As well as cold smoking, we also prepare hot smoked trout – small, whole trout, which we prepare in a Finnish smoking box – a box with a sliding lid, in which one places some woodchips, then a drip tray, and then one or two grills to hold the fish. This is placed on the barbeque to smoke for 30 to 40 minutes. For this meal, we allow the fish to cool, but they are also excellent eaten hot. Although one can cure the fish for hot smoking, we do not, smoking small fish whole in their skins, which protects them from the harsh elements of the smoke, and ensures that the flesh remains moist. All we do is season the cavity with a little salt.

Quantities of cure in the following recipes are per kilogram of fish.

Gravad lax – cure for 3 days

  • 20g sugar
  • 50g salt
  • ½ tblsp coarsely ground white pepper
  • 1 bunch fresh dill
  • 1½ tblsp whiskey

Gravad sea bass – cure for 1 day

  • 75g salt
  • 45g sugar
  • 1 bunch fresh dill
  • ½ tblsp coarsely ground white pepper

Cold smoked salmon – cure for 36 hours

  • 100g salt
  • 125g sugar
  • ½ tblsp coarsely ground white pepper
  • 1½ tblsp whiskey
  • 1 tsp pink salt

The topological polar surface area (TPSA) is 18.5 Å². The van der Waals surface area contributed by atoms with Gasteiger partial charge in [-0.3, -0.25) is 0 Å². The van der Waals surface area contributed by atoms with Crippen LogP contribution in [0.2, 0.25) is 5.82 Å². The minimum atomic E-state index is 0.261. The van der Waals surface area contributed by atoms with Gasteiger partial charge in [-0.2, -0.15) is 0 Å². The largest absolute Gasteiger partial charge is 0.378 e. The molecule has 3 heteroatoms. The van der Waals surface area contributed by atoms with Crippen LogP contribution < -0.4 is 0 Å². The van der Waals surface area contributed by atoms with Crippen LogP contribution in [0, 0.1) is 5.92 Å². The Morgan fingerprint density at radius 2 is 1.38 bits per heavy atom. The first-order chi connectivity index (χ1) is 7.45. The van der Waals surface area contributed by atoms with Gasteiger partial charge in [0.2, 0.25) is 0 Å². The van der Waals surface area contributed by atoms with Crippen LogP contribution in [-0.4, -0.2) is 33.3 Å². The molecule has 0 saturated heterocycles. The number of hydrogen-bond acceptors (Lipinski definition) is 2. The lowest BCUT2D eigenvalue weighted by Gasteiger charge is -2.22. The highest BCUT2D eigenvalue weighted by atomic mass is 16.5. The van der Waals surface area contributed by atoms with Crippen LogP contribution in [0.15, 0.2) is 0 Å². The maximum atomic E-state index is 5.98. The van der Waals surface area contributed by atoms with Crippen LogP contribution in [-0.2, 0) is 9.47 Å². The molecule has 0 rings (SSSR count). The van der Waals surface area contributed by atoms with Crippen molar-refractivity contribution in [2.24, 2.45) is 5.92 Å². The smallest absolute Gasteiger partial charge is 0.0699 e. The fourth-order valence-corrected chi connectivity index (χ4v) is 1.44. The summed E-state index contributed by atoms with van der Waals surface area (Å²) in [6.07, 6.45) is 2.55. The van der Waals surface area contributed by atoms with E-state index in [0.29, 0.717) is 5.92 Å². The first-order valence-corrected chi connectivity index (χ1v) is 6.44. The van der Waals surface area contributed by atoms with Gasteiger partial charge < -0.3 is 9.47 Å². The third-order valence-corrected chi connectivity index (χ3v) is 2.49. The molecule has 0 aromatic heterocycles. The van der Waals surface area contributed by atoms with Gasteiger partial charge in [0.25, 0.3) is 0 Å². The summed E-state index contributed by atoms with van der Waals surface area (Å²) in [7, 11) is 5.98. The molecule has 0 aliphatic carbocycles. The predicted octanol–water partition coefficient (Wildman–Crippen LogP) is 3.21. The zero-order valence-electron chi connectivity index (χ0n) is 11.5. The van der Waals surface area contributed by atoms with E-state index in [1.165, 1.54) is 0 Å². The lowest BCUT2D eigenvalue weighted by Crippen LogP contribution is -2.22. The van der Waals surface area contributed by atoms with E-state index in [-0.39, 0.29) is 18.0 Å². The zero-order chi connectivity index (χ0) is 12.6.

Cold smoked trout – cure for 36 hours

  • 100g salt
  • 125g sugar
  • ½ tblsp coarsely ground white pepper
  • 18 to 24 juniper berries, crushed
  • 1½ tblsp whiskey
  • 1 tsp pink salt

2 thoughts on “Finnish Christmas recipes – cured and smoked fish

  1. Mark

    Awesome! Is there any chance I will have botulinum in my athmosphere up a mountain in India in monsoon? If so, can you suggest alternate nitrates please?

    Reply
    1. JV Post author

      Couldn’t say for sure, but I would guess it is pretty much everywhere. I suspect that how important it is may depend on how long you plan to keep the product. I must confess to having prepared a lot of Gravad Lax without nitrates with no ill effects, and I suspect there is a great deal of home cured salmon being eaten without any problem… but that is my choice and I couldn’t recommend it to someone else. It is also refrigerated and eaten within a few days of curing. Improperly cured meat and fish can certainly be dangerous, so it is worth being cautious. I suppose one could use saltpetre; I understand that India used to produce rather a lot of it! I’m not sure at what rate you would need to add it, but I guess that information is out there…

      Reply